Evolutionary genetic relationships of clones of Salmonella serovars that cause human typhoid and other enteric fevers

R. K. Selander, P. Beltran, N. H. Smith, R. Helmuth, F. A. Rubin, D. J. Kopecko, K. Ferris, B. D. Tall, A. Cravioto, J. M. Musser

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Multilocus enzyme electrophoresis was employed to measure chromosomal genotypic diversity and evolutionary relationships among 761 isolates of the serovars Salmonella typhi, S. paratyphi A, S. paratyphi B, S. paratyphi C. and S. sendai, which are human-adapted agents of enteric fever, and S. miami and S. java, which are serotypically similar to S. sendai and S. paratyphi B, respectively, but cause gastroenteritis in both humans and animals. To determine the phylogenetic positions of the clones of these forms within the context of the salmonellae of subspecies I, comparative data for 22 other common serovars were utilized. Except for S. paratyphi A and S. sendai, the analysis revealed no close phylogenetic relationships among clones of different human-adapted serovars, which implies convergence in host adaptation and virulence factors. Clones of S. miami are not allied with those of S. sendai or S. paratyphi A, being instead, closely related to strains of S. panama. Clones of S. paratyphi B and S. java belong to a large phylogenetic omplex that includes clones of S. typhimurium, S. heidelberg, S. saintpaul, and S. muenchen. Most strains of S. paratyphi B belong to a globally distributed clone that is highly polymorphic in biotype, bacteriophage type, and several other characters, whereas strains of S. java represent seven diverse lineages. The flagellar monophasic forms of S. java are genotypically more similar to clones of S. typhimurium than to other clones of S. java or S. paratyphi B. Clones of S. paratyphi C are related to those of S. choleraesuis. DNA probing with a segment of the viaB region specific for the Vi capsular antigen genes indicated that the frequent failure of isolates of S. paratyphi C to express Vi antigen is almost entirely attributable to regulatory processes rather than to an absence of the structural determinant genes themselves. Two clones of S. typhisuis are related to those of S. choleraesuis and S. paratyphi C, but a third clone is not. Although the clones of S. decatur and S. choleraesuis are serologically and biochemically similar, they are genotypically very distinct. Two clones of S. typhi were distinguished, one globally distributed and another apparently confined to Africa; both clones are distantly related to those of all other serovars studied.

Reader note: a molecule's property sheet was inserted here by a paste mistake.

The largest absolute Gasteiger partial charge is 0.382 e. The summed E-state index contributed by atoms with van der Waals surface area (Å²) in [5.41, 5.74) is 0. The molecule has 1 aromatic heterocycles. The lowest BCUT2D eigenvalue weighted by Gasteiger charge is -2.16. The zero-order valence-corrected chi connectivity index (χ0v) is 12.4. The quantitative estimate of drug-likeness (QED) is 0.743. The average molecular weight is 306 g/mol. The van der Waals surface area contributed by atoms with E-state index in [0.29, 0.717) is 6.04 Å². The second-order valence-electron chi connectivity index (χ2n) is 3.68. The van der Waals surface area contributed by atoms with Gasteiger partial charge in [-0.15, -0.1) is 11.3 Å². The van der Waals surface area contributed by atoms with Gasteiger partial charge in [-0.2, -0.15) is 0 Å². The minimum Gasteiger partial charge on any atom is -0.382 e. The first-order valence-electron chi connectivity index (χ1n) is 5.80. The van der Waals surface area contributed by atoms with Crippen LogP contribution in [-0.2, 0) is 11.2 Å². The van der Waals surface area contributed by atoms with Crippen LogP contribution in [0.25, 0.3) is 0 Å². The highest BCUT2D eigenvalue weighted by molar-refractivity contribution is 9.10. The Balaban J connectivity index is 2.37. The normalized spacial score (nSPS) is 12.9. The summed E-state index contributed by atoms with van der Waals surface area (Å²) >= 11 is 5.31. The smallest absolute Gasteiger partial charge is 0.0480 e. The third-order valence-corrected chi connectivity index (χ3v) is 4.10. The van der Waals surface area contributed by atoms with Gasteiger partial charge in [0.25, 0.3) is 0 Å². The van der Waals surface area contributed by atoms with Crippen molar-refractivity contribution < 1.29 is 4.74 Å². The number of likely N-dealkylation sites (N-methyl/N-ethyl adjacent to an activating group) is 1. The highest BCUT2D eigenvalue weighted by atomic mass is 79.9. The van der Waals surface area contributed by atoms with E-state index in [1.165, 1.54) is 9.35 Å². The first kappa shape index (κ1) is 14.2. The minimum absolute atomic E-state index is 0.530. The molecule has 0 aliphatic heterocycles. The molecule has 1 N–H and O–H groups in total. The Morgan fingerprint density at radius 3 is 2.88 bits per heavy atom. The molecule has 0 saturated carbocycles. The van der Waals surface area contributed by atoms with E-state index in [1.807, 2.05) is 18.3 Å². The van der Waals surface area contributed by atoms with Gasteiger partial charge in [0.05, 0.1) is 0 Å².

Original languageEnglish (US)
Pages (from-to)2262-2275
Number of pages14
JournalInfection and Immunity
Issue number7
StatePublished - 1990

ASJC Scopus subject areas

  • Parasitology
  • Microbiology
  • Immunology
  • Infectious Diseases


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